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Old 2007-11-14, 02:02   #5
davar55
 
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May 2004
New York City

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I can produce the desired configuration in (at most) 45 exchanges.
Is that even close to your upper bound?

Here's how:

Step 1: Separate the grid into two halves consisting of five rows of
even numbers next to five rows of odd numbers. This takes at most
25 exchanges, and leaves all adjacent squares either both even or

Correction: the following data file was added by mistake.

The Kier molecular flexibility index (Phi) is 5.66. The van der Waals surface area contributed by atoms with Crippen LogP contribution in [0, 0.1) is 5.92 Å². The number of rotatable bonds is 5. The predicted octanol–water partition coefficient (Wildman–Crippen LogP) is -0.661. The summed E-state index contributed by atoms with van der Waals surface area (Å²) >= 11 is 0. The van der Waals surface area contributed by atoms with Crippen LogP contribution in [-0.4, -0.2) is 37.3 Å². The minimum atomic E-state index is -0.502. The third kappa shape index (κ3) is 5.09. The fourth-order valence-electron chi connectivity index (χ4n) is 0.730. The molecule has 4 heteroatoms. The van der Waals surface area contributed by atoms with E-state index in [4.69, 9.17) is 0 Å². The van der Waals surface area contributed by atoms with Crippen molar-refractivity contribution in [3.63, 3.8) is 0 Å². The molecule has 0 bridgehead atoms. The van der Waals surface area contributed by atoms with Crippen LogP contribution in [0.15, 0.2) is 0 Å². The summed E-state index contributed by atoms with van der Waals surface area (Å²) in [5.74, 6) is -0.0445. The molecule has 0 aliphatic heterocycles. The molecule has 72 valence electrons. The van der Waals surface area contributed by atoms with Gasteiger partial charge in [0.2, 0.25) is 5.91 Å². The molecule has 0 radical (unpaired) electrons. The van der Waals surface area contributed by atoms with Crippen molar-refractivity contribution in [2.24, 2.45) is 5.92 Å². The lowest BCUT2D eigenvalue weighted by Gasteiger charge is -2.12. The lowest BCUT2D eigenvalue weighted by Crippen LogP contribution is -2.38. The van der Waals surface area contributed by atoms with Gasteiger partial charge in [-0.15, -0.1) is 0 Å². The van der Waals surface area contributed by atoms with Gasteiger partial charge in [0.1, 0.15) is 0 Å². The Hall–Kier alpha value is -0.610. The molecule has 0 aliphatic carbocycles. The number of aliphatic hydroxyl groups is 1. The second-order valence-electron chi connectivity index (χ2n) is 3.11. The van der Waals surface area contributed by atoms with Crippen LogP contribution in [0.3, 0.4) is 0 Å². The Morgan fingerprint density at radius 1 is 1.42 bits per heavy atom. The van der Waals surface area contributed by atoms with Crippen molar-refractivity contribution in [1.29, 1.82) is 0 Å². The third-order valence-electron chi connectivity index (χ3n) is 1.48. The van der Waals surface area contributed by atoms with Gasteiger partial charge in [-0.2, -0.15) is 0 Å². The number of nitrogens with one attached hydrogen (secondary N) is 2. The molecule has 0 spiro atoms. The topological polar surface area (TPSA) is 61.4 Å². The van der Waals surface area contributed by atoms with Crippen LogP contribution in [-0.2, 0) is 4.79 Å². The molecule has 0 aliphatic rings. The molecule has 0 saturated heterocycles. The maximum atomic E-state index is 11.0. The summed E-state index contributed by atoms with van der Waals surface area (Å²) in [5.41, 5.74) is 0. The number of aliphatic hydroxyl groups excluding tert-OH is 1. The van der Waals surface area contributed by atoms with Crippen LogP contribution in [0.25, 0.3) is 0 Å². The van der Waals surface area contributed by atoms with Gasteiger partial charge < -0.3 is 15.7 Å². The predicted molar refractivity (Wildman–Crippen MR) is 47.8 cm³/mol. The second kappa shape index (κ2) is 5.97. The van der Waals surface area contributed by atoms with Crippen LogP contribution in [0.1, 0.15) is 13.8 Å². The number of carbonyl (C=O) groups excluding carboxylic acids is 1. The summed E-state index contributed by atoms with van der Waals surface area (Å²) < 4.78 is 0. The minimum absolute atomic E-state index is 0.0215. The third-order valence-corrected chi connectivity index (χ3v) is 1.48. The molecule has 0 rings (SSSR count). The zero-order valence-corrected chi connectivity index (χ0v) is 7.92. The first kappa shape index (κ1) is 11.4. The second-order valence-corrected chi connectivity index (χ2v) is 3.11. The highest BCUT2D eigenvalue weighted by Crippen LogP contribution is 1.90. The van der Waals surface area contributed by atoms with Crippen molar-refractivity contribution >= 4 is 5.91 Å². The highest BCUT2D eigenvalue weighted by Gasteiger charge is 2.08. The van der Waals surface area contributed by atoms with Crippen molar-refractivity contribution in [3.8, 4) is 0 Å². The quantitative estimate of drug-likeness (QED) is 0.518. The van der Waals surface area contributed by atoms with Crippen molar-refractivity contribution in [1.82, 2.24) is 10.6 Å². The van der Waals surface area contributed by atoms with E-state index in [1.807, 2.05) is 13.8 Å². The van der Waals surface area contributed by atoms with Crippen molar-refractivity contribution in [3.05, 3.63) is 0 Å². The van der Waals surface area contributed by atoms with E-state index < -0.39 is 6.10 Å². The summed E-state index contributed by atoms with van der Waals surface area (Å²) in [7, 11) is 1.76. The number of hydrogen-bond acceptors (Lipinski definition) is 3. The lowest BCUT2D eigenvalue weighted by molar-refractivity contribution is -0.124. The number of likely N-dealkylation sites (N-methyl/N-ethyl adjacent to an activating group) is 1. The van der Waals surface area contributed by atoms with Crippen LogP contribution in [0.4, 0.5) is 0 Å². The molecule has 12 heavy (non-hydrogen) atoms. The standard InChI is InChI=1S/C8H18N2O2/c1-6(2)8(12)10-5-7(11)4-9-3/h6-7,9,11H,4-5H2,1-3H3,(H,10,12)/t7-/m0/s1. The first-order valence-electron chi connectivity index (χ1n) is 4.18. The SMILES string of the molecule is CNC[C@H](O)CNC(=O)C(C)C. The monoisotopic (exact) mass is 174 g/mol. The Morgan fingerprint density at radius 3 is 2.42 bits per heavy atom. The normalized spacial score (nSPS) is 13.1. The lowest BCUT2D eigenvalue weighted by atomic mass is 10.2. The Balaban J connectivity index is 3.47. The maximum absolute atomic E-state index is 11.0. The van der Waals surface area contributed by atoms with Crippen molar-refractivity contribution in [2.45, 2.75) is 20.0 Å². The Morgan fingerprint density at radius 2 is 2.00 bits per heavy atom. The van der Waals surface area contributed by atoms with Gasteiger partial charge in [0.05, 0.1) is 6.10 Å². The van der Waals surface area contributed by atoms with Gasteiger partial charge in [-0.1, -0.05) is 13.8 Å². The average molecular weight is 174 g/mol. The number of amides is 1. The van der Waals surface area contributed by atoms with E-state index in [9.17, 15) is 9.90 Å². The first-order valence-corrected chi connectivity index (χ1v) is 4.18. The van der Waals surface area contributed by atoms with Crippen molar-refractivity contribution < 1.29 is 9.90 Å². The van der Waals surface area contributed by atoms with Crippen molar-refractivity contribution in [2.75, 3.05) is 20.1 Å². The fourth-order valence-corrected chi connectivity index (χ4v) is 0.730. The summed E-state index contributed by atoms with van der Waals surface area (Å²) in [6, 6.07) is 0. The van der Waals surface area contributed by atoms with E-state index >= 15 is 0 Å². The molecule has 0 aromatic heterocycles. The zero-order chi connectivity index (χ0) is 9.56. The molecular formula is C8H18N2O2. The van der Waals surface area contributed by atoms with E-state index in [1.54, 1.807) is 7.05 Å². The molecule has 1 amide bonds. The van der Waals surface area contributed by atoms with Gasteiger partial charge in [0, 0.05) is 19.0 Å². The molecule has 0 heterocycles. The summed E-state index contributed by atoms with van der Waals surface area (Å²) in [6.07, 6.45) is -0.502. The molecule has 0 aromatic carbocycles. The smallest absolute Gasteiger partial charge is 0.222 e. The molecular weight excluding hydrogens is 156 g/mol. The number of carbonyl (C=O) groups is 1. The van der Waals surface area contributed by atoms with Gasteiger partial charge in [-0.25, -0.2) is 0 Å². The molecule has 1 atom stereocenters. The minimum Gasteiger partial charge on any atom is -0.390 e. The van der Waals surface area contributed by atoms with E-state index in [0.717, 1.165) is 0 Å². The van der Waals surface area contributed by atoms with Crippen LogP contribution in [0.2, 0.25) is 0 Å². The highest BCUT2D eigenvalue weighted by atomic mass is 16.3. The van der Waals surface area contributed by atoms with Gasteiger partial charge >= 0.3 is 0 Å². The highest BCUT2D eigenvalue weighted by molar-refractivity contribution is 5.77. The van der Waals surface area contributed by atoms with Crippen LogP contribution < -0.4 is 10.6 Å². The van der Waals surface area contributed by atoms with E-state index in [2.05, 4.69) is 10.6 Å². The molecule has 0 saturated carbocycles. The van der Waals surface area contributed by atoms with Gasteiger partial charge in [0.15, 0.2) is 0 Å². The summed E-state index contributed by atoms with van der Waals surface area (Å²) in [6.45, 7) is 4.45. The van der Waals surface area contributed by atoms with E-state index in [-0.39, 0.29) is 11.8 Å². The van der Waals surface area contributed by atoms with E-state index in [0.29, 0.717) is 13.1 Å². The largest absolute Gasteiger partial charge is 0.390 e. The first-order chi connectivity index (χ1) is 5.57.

both odd (except along the boundary between evens and odds) so
that their sum is even hence composite.

Step 2: In at most 10 exchanges, place even multiples of 3 on that
boundary row of evens, and in at most 10 exchanges place odd
multiples of 3 on that adjacent boundary row of odds. This leaves
the two halves even and odd, and makes the sums across the boundary
multiples of 3 hence composite.

Thus in at most 25+10+10 = 45 exchanges, all adjacent cells sum to
a composite number.
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